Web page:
Insider's guide to Plymouth


No taste like home

Where to eat

International dining in Plymouth is on the rise, with intriguing new hotspots cropping up on a regular basis. Of course, you might want to check out some local cuisine, too. If you’re after good old fish and chips, the Barbican is the place to be. Southside Street’s Harbourside Fish & Chips and Rockfish in Sutton Harbour are both award-winners with options to dine in or take away where you'll be served up local seafood with a smile.

For relaxed, canteen-style Asian cuisine, head to the Pannier Market. Upstairs, @Kitchen serves deliciously fresh Vietnamese food, while downstairs, A Taste of Thailand will throw together a delightful plate of noodles or Thai green curry for you in mere minutes. And for great dim sum? Head straight for Hakka on the Barbican, where the Noodle Lounge is also popular for authentic Cantonese food.

For tapas, the Chancel on St Andrew Street is hard to beat, while the far end of the main shopping district offers three great Greek choices: Zeus, The Leandra and the Grecian Taverna. For delicious French dishes, Chloe’s Restaurant is a local favourite, as well as Bistrot Pierre at the Royal William Yard.

Barbs night

Nights out

Where to go out

After dark, Plymouth comes alive! The Barbican is arguably the hottest spot to be, though many people head down to Union Street for a more raucous night out. Depending on your mood, choose from:


If you like the idea of a good old-fashioned pub and some seriously good ale, Plymouth has plenty of hidden gems to discover. The Bread and Roses on Ebrington Street always has a superb selection of ales on offer, and the vibe is seriously laid back. The Barbican is rich in traditional drinkeries.


For something a little more chic, it’s got to be the Refectory at the Plymouth Gin Distillery. Access is sometimes restricted to members at the weekend, but cards can be picked up during the week if you pop in during the day. Other popular bars in Plymouth include the fabulous Vignoble at the Royal William Yard (for delicious pay-as-you-go wine on tap), the Treasury, and Bar Rakuda for a touch of al fresco live music. If you fancy something a little more raucous, Union Street is home to a host of chain bars which are always packed out at the weekends.

Music and dance

Where to go for entertainment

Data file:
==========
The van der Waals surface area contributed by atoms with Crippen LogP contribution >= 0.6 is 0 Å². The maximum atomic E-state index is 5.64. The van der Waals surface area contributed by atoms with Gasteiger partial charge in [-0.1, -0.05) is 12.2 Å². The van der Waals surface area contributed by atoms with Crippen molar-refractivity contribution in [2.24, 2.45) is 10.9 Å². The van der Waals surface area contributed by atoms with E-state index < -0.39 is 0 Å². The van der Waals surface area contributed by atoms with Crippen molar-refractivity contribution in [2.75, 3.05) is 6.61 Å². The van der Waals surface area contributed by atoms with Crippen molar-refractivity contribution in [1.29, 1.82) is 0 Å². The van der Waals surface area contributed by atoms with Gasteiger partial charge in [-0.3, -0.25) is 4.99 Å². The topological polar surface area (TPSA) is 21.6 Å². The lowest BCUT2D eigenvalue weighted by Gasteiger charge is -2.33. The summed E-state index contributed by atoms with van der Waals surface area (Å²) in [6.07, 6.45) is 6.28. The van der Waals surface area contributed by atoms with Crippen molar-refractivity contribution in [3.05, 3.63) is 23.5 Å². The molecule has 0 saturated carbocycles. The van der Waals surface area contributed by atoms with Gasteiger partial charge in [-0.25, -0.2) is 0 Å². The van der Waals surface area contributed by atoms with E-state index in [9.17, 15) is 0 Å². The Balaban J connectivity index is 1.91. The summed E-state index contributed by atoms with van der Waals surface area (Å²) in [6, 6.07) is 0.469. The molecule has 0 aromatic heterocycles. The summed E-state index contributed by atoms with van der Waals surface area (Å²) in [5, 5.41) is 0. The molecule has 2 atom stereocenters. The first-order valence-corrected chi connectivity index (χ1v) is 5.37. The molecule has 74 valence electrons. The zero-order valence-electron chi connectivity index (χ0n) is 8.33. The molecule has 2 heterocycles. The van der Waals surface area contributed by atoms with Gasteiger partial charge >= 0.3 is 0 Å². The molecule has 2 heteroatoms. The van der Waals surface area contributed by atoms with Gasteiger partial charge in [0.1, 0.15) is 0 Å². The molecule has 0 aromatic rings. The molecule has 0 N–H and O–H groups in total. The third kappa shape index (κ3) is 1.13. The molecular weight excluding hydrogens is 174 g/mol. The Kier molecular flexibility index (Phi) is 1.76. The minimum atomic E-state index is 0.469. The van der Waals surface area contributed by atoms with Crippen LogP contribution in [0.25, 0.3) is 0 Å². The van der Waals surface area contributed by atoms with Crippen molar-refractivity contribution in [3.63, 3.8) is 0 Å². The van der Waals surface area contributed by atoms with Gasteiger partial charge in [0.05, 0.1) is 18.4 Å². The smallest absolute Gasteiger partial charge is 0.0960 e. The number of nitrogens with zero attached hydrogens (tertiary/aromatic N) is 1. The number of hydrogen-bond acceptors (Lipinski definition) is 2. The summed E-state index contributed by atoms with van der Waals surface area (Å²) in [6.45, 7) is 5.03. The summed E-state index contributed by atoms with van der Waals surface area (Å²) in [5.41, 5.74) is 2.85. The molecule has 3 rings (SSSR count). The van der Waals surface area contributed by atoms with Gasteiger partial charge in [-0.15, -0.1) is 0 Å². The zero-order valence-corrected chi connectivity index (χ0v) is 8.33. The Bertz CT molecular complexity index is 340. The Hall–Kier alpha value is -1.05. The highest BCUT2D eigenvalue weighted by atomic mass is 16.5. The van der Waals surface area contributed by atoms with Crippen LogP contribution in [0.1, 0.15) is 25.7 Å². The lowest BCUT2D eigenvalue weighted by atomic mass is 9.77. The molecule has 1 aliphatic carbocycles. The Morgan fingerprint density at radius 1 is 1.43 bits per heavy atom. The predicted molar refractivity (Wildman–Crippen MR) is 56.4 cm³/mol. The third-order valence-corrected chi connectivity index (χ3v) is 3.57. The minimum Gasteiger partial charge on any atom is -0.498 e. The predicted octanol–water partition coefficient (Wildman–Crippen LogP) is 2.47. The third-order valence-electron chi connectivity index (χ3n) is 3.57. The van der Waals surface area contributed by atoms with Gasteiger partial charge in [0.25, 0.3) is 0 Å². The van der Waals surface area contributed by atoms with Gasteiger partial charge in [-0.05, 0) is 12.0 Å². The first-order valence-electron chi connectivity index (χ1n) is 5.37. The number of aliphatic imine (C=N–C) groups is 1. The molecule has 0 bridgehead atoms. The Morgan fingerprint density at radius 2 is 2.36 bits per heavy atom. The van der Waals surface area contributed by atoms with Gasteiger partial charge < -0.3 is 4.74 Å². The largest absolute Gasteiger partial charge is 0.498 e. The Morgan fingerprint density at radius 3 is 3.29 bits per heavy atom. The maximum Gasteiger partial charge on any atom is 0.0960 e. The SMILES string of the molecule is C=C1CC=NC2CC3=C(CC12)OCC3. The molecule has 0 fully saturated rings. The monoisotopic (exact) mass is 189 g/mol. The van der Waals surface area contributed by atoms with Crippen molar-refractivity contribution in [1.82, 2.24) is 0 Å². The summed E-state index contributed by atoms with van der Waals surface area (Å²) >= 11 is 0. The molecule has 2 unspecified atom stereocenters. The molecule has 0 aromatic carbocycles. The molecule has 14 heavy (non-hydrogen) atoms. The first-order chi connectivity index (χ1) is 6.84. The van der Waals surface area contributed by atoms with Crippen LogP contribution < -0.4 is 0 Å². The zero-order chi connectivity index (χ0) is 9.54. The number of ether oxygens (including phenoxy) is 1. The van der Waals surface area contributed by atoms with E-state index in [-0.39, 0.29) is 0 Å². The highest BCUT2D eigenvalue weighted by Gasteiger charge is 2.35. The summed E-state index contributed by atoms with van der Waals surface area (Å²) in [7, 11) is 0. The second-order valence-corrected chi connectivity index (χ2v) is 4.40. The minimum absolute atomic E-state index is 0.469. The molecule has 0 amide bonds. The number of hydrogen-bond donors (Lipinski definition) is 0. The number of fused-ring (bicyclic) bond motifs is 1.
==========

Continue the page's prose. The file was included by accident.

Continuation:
Prysm nightclub at the Barbican Leisure Park is a popular choice among students, whereas a slightly more mature crowd would choose Annabel’s Cabaret and Disco on the Barbican for their night out. PopWorld on Union Street offers revolving dancefloors and classic dancefloor-filling tunes, while the bars along the Barbican often pump out loud music and make room for revellers as the night marches on.

The Hub is off-the-beaten path but is one of the most well-known music venues for those intimate gigs with local and emerging bands. For more well-known names head to Plymouth Pavilions for comedy and music.


Ticket to ride

Take the water taxi

Here in Britain's Ocean City water taxis depart from the Barbican at all times of the day, taking visitors over to Mount Batten, around to the Royal William Yard and even all the way to the beautiful fishing villages of Kingsand and Cawsand with their beautiful scenery, secluded beaches and fascinating smuggling history. Another regular boat service runs from Stonehouse over to the Rame Peninsula, where you can explore the stunning Mount Edgecumbe with its grand house and sweeping gardens.

Moor Sun

The great outdoors

Coast and Countryside

Plymouth is surrounded by marvellous beaches. A day trip to Bovisand, Mothecombe or Wembury beaches promises magnificent views and choice sunbathing spots. Travel a little further to local surf hotspots at Bantham and Bigbury On Sea. Or visit Saltram House, tucked under the caring wing of the National Trust, this grand building and and gardens offer plenty to discover.

Also on the doorstep is Dartmoor National Park, a landscape of stunning views, awe inspiring granite tors, deep wooded valleys with fast flowing rivers, and rugged, wide open spaces. Dartmoor has a very gentle side too, with ample safe, quiet areas where you can picnic and easy to follow trails for walking and cycling. Here we are very lucky to have an amazing blend of city, coast and countryside.

Hoe Dan

By the ocean

Plymouth Hoe

On a sunny day students can head up to the majestic expanse of Plymouth Hoe, taking in breathtaking views and busy blue water of Plymouth Sound. The Hoe hosts a number of major events each year including the MTV Crashes music festival and the British Firework Championships. Smeaton’s Tower lighthouse stands proudly on Plymouth Hoe and is one of the city’s most recognisable landmarks, you can even go up it. On a clear day the view from the Hoe is a breathtaking and memorable one.